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Making a Trailer for a Boda Boda

 Occasionally, we host a guest blog post about how to do something terribly interesting or useful with our bikes. This guest post is from Tim Schaeffer, a dog-lovin’ Boda Boda rider in Colorado,  teaches us how to repurpose a kid trailer for hauling cargo, and how to attached the trailer to a Boda Boda.

Although I have managed to haul a respectful amount of gear on my Yuba bicycle alone, I wanted to have the option to haul even more when necessary.

My goal was to complete the project with respect to the following:
·         a small budget
·         recycled materials (when possible)
·         make it strong, safe, and reliable
·         make no modifications to the bicycle
·         hopefully make it visually appealing.

I started by searching for a used trailer at yard sales and on Craig’s List, and found a stinky (it really was) old double child trailer.

The newer ones look nicer and have cooler wheels, but I went for an older, less expensive one with bad wheel bearings.

It also had worn out, flat tires and was missing the top.

trailer_instructable01I stripped the top frame and nylon parts off, cleaned the frame, and replaced the wheel bearings and bearing cones myself.

I also found a great deal on a pair of new “Big Apple” tires & bought 2 tubes on sale.

I used some citrus-based cleaner to remove some old decals and other crud that soap and water couldn’t.

A friend trued the wheels for me in exchange for some excellent, locally brewed craft beer.


I considered several hitch options, but the Boda “Love Handles” present interference issues with most.

As I said earlier, I did not want to drill, tap, or otherwise permanently modify the bicycle frame, nor did I want to attach any clamps that could damage or mar the frame.

So I scrounged the internet for the best deal I could find on a Burley Forged Hitch & round-tube Flex Adapter kit.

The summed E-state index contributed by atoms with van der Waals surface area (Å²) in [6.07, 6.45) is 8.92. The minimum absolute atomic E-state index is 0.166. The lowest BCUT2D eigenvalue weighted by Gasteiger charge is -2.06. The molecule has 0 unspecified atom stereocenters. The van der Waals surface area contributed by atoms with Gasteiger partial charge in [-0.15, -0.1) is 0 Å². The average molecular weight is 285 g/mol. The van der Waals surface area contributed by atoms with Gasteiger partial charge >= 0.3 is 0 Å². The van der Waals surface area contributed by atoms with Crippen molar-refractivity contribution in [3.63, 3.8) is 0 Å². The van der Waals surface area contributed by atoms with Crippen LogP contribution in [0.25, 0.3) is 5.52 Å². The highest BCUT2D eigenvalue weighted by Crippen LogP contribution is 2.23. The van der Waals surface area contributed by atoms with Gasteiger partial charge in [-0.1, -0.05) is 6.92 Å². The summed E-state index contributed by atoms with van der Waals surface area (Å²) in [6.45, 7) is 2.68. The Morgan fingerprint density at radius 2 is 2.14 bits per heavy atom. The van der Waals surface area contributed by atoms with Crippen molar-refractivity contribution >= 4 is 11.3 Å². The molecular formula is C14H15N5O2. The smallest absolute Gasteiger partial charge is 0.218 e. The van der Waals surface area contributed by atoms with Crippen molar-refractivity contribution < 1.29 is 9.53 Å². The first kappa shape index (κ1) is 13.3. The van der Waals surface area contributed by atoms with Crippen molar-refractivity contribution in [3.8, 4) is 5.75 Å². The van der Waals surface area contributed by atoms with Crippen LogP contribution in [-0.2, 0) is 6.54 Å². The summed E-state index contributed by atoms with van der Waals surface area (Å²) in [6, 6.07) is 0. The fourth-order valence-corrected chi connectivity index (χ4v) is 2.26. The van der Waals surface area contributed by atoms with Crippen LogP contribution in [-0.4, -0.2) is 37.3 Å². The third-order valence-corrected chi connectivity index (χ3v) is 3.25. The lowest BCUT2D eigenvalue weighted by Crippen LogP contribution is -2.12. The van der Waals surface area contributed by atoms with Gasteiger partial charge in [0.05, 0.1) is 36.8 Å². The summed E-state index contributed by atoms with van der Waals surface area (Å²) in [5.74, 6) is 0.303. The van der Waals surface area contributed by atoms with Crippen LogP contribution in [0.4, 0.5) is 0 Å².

It is impossible to mount the trailer (as Burley intended) to the Boda with just these items, so I utilized some scrap 6061 aluminum flat bar I had in my garage workshop.

The shorter piece is 3/16” aluminum that I bored holes in using my old drill press.

The top hole is for the wheel axle, the bottom one is where I mounted the Burley Forged Hitch.

I used a very strong bolt to mount the hitch to the aluminum flat bar and torqued it very tightly using a vise and breaker bar.


I finished the aluminum using a belt sander, a Scotch Brite pad and elbow grease.

The narrow bar is 1/8” aluminum, and is used as a “torque strut”, absorbing any twisting or forward moment from the hitch mount.

This keeps the hitch mount from pivoting forward (heavy breaking) or backward.

The torque arm has small bends in both ends to keep it flush with the mounting points.


Once I mounted my homemade hitch brackets and the hitch mount to the bicycle and then hooked up the trailer, I noticed that the trailer was offset about 6” to the left of center.

Dang!   This I didn’t care for, but it wasn’t because of anything that I had done.

So I measured precisely and cut off part of the trailer tongue so the trailer would be centered behind the rear wheel. All this while knowing full well that it would reduce the distance between the rear wheel of the bicycle and the front edge of the trailer.  Below you can see how tight the clearance is (about 1”), but the trailer is centered precisely  behind the rear wheel!  When the trailer pivoted, the clearance would diminish slightly, but still did not contact the rear tire.


I wanted a bigger safety margin and the ability to hang stuff off the front of the trailer a bit.  So the next step was to reuse that piece of tubing to extend the trailer arm, thereby increasing the wheel-to-trailer gap to a safer distance.

One quick cut, two nice welds and viola’, I have my extended trailer tongue.


I forgot to take photos while I was building the bamboo deck for the trailer, sorry.

Suffice to say that I used a package of bamboo flooring that had been damaged slightly during shipping and was marked down in price.

It was tongue and groove style flooring, so I used my table saw and radial arm saw to cut the bamboo to size.

All of the mounting hardware is stainless steel from the local hardware store.

The paint is Testor’s model paint that I found at the local hobby shop.

Below is the mount & trailer connected to the bicycle.  Notice the larger gap between the rear tire and the front of the trailer.

These photos show the original 1/8” thick hitch mount, I later made a new one out of 3/16” aluminum to eliminate a minor wiggle.







Enjoy your Fourth of July holiday!  I know that I will using my new rig to go to the picnic and concert in the park.

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